About Eastern Rajasthan Jaipur Sights Review
Consider buying a composite ticket (Indian/foreigner/foreign student ₹50/300/150), which gives you entry to Amber Fort, Central Museum, Jantar Mantar, Hawa Mahal and Narhargarh, and is valid for two days from time of purchase.
Old City (Pink City)
The Old City (known as the Pink City by some) is partially encircled by a crenellated wall punctuated at intervals by grand gateways. The major gates are Chandpol (pol means ‘gate’), Ajmeri Gate and Sanganeri Gate. Avenues divide the Old City into neat rectangles, each specialising in certain crafts, as ordained in the ancient Hindu texts Shilpa-Shastra. The main bazaars in
the Old City include Johari Bazaar, Tripolia Bazaar, Bapu Bazaar and Chandpol Bazaar.
(Indian/foreigner incl camera ₹75/300, video camera ₹200, audio guide ₹80, human guide from ₹300, Chandra Mahal tour ₹2500; h9.30am-5pm) A complex of courtyards, gardens and buildings, the impressive City Palace is right in the centre of the Old City. The outer wall was built by Jai Singh, but within it the palace has been enlarged and adapted over the centuries. Despite the gradual development, the whole is a striking blend of Rajasthani and Mughal architecture. The price of admission also gets you in to Jaigarh Fort (the fort above Amber Fort, 10km from town), a deal that is valid for two days.¨
Entering through Virendra Pol, you’ll see the Mubarak Mahal (Welcome Palace), built in the late 19th century for Maharaja Madho Singh II as a reception centre for visiting dignitaries. Its multi-arched, colonnaded construction was cooked up in an Islamic, Rajput and European stylistic stew by the architect Sir Swinton Jacob. It now forms part of the Maharaja Sawai Mansingh II
Museum, containing a collection of royal costumes and superb shawls, including Kashmiri pashmina (wool shawls). One remarkable exhibit is Sawai Madho Singh I’s capacious clothing. It’s said he was a cuddly 2m tall, 1.2m wide and 250kg.¨
Set between the Armoury and the Diwan-iAm art gallery is an open courtyard known in Sanskrit as Sarvatobhadra. At its centre is a pink-and-white, marble-paved gallery that was used as the Diwan-i-Khas (Hall of Private Audience), where the maharajas would consult their ministers. Here you can see two enormous silver vessels, 1.6m tall and reputedly the largest silver objects in the world; Maharaja Madho Singh II, as a devout Hindu, used these vessels to take holy Ganges water to England.¨
Within the lavish Diwan-i-Am (Hall of Public Audience) is an art gallery. Exhibits include a copy of the entire Bhagavad Gita handwritten in tiny script, and miniature copies of other holy Hindu scriptures, which were small enough to be easily hidden in the event that Mughal zealot Aurangzeb tried to destroy the sacred texts.¨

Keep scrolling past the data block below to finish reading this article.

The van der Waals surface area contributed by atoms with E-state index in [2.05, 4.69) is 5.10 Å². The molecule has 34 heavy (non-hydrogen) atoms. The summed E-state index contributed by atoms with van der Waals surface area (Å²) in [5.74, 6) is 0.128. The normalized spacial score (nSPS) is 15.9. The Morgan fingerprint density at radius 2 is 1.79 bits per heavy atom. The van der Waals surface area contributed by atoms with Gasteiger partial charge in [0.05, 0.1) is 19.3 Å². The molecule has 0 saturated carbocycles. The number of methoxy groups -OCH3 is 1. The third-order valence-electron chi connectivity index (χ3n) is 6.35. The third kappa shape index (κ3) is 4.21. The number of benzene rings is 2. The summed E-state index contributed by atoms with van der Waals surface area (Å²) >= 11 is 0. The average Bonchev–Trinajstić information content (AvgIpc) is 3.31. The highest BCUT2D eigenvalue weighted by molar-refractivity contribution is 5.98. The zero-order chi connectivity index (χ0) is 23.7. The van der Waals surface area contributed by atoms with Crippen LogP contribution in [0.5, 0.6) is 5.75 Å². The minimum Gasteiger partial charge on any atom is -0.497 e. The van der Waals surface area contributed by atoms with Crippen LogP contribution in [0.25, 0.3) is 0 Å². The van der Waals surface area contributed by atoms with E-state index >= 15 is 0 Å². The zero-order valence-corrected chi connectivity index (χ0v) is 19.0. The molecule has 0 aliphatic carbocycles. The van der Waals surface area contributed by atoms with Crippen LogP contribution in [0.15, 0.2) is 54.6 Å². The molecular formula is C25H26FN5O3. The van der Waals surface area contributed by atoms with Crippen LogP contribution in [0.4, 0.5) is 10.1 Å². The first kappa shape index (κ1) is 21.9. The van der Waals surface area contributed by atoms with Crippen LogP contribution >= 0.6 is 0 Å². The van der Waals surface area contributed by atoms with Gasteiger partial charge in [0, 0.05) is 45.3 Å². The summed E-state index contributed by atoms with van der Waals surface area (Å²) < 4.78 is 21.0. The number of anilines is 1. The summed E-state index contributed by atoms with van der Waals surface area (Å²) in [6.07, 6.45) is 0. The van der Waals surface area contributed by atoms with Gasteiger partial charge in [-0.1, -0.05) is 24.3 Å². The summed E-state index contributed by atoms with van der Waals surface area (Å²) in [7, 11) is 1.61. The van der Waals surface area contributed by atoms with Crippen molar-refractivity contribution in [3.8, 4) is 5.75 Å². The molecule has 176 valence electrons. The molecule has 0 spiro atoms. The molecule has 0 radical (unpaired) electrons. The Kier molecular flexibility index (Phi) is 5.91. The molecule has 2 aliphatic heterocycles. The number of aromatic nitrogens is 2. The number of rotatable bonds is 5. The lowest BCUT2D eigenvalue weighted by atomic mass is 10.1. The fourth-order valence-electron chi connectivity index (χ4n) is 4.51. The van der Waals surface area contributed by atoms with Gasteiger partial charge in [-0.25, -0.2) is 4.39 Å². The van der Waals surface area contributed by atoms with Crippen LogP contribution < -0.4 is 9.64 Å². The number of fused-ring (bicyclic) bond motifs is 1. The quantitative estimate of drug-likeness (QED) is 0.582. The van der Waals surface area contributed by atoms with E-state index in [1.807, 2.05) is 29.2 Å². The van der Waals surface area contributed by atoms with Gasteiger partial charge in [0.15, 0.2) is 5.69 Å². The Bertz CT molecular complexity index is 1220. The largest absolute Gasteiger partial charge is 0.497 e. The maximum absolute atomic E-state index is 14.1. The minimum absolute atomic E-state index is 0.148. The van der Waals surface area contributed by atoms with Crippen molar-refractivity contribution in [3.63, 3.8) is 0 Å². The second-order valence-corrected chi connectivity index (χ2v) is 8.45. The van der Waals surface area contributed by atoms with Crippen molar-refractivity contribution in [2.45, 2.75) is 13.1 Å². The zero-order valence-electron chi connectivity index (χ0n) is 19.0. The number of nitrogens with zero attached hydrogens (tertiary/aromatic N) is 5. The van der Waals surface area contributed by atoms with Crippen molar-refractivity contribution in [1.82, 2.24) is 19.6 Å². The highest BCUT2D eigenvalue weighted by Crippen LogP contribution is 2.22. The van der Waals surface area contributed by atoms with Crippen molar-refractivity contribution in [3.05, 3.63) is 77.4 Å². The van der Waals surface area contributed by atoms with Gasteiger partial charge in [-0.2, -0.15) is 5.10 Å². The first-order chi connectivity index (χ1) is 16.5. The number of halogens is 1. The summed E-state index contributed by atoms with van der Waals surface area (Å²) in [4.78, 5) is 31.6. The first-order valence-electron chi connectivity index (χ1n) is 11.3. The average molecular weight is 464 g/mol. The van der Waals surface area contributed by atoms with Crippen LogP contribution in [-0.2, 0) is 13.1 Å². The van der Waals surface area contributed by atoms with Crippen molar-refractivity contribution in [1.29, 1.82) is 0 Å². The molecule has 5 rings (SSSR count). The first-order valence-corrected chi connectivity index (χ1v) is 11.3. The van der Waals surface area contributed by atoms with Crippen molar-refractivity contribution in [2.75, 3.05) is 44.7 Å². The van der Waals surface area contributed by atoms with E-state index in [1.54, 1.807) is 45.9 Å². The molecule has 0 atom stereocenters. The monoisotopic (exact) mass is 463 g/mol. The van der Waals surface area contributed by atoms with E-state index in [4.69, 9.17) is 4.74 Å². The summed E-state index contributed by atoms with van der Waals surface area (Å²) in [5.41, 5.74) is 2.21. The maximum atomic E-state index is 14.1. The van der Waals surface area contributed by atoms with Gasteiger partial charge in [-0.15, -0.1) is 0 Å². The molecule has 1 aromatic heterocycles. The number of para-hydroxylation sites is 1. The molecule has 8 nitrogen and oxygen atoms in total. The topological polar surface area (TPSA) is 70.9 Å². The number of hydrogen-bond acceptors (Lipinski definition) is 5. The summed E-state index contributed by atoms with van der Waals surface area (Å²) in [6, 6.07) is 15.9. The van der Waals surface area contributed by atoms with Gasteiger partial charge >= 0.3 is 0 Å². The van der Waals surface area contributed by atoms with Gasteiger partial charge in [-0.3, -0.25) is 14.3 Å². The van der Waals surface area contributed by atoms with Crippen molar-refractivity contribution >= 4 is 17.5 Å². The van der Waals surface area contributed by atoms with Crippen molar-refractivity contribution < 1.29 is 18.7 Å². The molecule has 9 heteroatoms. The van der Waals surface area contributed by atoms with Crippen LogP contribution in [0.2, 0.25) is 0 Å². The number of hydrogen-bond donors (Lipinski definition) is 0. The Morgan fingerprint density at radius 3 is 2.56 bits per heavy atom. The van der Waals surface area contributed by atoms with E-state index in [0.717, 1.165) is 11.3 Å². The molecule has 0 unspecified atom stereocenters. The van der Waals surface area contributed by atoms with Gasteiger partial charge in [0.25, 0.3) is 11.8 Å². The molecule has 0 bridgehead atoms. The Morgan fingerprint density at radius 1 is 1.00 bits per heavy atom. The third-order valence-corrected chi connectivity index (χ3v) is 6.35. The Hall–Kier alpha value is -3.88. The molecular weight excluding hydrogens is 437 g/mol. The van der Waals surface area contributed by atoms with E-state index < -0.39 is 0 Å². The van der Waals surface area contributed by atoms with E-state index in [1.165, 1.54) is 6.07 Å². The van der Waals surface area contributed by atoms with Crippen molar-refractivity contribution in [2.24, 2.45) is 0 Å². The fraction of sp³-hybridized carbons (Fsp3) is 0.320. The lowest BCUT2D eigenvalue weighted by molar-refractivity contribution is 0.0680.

The Anand Mahal Sileg Khana – the Maharani’s Palace – houses the Armoury, which has one of the best collections of weapons in the country. Many of the ceremonial weapons are elegantly engraved and inlaid, belying their grisly purpose.¨
Pitam Niwas Chowk & Chandra Mahal
Located towards the palace’s inner courtyard is Pitam Niwas Chowk, with four glorious gates that represent the seasons. The Peacock Gate depicts autumn, with zigzagging patterns and peacock motifs – around the doorway are five beautiful repeated peacock bas reliefs in all their feathered glory. Beyond this chowk (square) is the private palace, the Chandra Mahal, which is still the residence of the descendants of the royal family and where you can take a 45-minute guided tour (₹2500) of select areas.
Jantar Mantar HISTORIC SITE
(Indian/foreigner ₹40/200, audio guide ₹150, human guide ₹200; h9am-4.30pm) Adjacent to the City Palace is Jantar Mantar, an observatory begun by Jai Singh in 1728 that resembles a collection of bizarre sculptures. The name is derived from the Sanskrit yanta mantr, meaning ‘instrument of calculation’, and in 2010 it was added to India’s list of Unesco World Heritage Sites. Jai Singh liked astronomy even more than he liked war and town planning. Before constructing the observatory he sent scholars abroad to study foreign constructs. He built five observatories in total, and this is the largest and best preserved (it was restored in 1901). Others are in Delhi, Varanasi and Ujjain. No traces of the fifth, the Mathura observatory, remain